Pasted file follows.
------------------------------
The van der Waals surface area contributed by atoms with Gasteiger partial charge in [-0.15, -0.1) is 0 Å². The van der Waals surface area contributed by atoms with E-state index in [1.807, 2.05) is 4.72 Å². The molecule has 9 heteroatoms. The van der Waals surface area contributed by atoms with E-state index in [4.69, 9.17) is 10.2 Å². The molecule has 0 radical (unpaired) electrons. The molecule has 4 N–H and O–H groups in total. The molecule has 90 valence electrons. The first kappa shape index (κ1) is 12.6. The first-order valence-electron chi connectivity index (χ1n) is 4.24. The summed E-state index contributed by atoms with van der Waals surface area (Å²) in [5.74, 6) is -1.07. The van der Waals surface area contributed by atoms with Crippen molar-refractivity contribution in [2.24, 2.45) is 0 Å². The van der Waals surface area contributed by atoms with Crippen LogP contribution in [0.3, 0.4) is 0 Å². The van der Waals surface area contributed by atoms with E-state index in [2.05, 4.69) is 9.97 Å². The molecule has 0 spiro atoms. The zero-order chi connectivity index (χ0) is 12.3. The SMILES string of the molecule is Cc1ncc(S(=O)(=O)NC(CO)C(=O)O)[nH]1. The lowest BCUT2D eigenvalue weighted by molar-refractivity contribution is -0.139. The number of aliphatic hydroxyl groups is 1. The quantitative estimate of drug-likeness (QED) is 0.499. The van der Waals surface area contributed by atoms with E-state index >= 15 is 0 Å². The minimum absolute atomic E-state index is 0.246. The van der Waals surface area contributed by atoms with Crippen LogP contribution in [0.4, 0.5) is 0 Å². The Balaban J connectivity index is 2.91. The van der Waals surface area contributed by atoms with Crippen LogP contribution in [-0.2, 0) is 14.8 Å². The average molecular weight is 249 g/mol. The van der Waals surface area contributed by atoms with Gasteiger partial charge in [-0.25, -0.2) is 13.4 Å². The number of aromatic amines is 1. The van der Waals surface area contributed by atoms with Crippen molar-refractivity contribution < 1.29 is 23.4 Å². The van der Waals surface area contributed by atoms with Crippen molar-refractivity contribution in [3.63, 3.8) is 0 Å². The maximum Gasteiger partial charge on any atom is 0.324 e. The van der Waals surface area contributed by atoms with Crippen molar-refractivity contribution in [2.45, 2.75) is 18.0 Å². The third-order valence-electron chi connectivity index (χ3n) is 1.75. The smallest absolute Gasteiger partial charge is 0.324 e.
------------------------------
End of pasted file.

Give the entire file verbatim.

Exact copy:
The van der Waals surface area contributed by atoms with Gasteiger partial charge in [-0.15, -0.1) is 0 Å². The van der Waals surface area contributed by atoms with E-state index in [1.807, 2.05) is 4.72 Å². The molecule has 9 heteroatoms. The van der Waals surface area contributed by atoms with E-state index in [4.69, 9.17) is 10.2 Å². The molecule has 0 radical (unpaired) electrons. The molecule has 4 N–H and O–H groups in total. The molecule has 90 valence electrons. The first kappa shape index (κ1) is 12.6. The first-order valence-electron chi connectivity index (χ1n) is 4.24. The summed E-state index contributed by atoms with van der Waals surface area (Å²) in [5.74, 6) is -1.07. The van der Waals surface area contributed by atoms with Crippen molar-refractivity contribution in [2.24, 2.45) is 0 Å². The van der Waals surface area contributed by atoms with Crippen LogP contribution in [0.3, 0.4) is 0 Å². The van der Waals surface area contributed by atoms with E-state index in [2.05, 4.69) is 9.97 Å². The molecule has 0 spiro atoms. The zero-order chi connectivity index (χ0) is 12.3. The SMILES string of the molecule is Cc1ncc(S(=O)(=O)NC(CO)C(=O)O)[nH]1. The lowest BCUT2D eigenvalue weighted by molar-refractivity contribution is -0.139. The number of aliphatic hydroxyl groups is 1. The quantitative estimate of drug-likeness (QED) is 0.499. The van der Waals surface area contributed by atoms with E-state index >= 15 is 0 Å². The minimum absolute atomic E-state index is 0.246. The van der Waals surface area contributed by atoms with Crippen LogP contribution in [0.4, 0.5) is 0 Å². The Balaban J connectivity index is 2.91. The van der Waals surface area contributed by atoms with Crippen LogP contribution in [-0.2, 0) is 14.8 Å². The average molecular weight is 249 g/mol. The van der Waals surface area contributed by atoms with Gasteiger partial charge in [-0.25, -0.2) is 13.4 Å². The number of aromatic amines is 1. The van der Waals surface area contributed by atoms with Crippen molar-refractivity contribution < 1.29 is 23.4 Å². The van der Waals surface area contributed by atoms with Crippen molar-refractivity contribution in [3.63, 3.8) is 0 Å². The maximum Gasteiger partial charge on any atom is 0.324 e. The van der Waals surface area contributed by atoms with Crippen molar-refractivity contribution in [2.45, 2.75) is 18.0 Å². The third-order valence-electron chi connectivity index (χ3n) is 1.75. The smallest absolute Gasteiger partial charge is 0.324 e.